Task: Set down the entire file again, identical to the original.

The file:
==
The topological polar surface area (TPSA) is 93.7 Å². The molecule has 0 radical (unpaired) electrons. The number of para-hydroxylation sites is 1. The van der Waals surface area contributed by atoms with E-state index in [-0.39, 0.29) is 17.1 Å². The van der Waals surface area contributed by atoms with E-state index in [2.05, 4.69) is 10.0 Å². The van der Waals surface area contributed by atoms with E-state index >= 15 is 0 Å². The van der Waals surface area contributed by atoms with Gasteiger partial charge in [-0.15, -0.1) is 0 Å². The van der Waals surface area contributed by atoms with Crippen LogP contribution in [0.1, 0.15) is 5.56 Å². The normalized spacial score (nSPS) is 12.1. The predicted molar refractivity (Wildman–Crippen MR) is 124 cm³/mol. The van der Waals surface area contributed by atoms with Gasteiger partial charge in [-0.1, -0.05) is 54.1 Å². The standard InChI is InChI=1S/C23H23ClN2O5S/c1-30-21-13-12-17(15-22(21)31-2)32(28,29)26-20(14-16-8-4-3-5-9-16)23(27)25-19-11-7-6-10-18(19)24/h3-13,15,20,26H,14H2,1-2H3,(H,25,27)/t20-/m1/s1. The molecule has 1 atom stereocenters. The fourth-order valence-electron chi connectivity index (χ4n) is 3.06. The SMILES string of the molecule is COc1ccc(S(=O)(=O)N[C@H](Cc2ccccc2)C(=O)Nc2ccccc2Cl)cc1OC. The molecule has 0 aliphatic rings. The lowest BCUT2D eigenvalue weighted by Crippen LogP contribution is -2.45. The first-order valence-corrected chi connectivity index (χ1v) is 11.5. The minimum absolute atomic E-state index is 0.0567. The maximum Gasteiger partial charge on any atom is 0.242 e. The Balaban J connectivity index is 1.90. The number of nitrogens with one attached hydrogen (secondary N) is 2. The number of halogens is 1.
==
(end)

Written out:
The topological polar surface area (TPSA) is 93.7 Å². The molecule has 0 radical (unpaired) electrons. The number of para-hydroxylation sites is 1. The van der Waals surface area contributed by atoms with E-state index in [-0.39, 0.29) is 17.1 Å². The van der Waals surface area contributed by atoms with E-state index in [2.05, 4.69) is 10.0 Å². The van der Waals surface area contributed by atoms with E-state index >= 15 is 0 Å². The van der Waals surface area contributed by atoms with Gasteiger partial charge in [-0.15, -0.1) is 0 Å². The van der Waals surface area contributed by atoms with Crippen LogP contribution in [0.1, 0.15) is 5.56 Å². The normalized spacial score (nSPS) is 12.1. The predicted molar refractivity (Wildman–Crippen MR) is 124 cm³/mol. The van der Waals surface area contributed by atoms with Gasteiger partial charge in [-0.1, -0.05) is 54.1 Å². The standard InChI is InChI=1S/C23H23ClN2O5S/c1-30-21-13-12-17(15-22(21)31-2)32(28,29)26-20(14-16-8-4-3-5-9-16)23(27)25-19-11-7-6-10-18(19)24/h3-13,15,20,26H,14H2,1-2H3,(H,25,27)/t20-/m1/s1. The molecule has 1 atom stereocenters. The fourth-order valence-electron chi connectivity index (χ4n) is 3.06. The SMILES string of the molecule is COc1ccc(S(=O)(=O)N[C@H](Cc2ccccc2)C(=O)Nc2ccccc2Cl)cc1OC. The molecule has 0 aliphatic rings. The lowest BCUT2D eigenvalue weighted by Crippen LogP contribution is -2.45. The first-order valence-corrected chi connectivity index (χ1v) is 11.5. The minimum absolute atomic E-state index is 0.0567. The maximum Gasteiger partial charge on any atom is 0.242 e. The Balaban J connectivity index is 1.90. The number of nitrogens with one attached hydrogen (secondary N) is 2. The number of halogens is 1.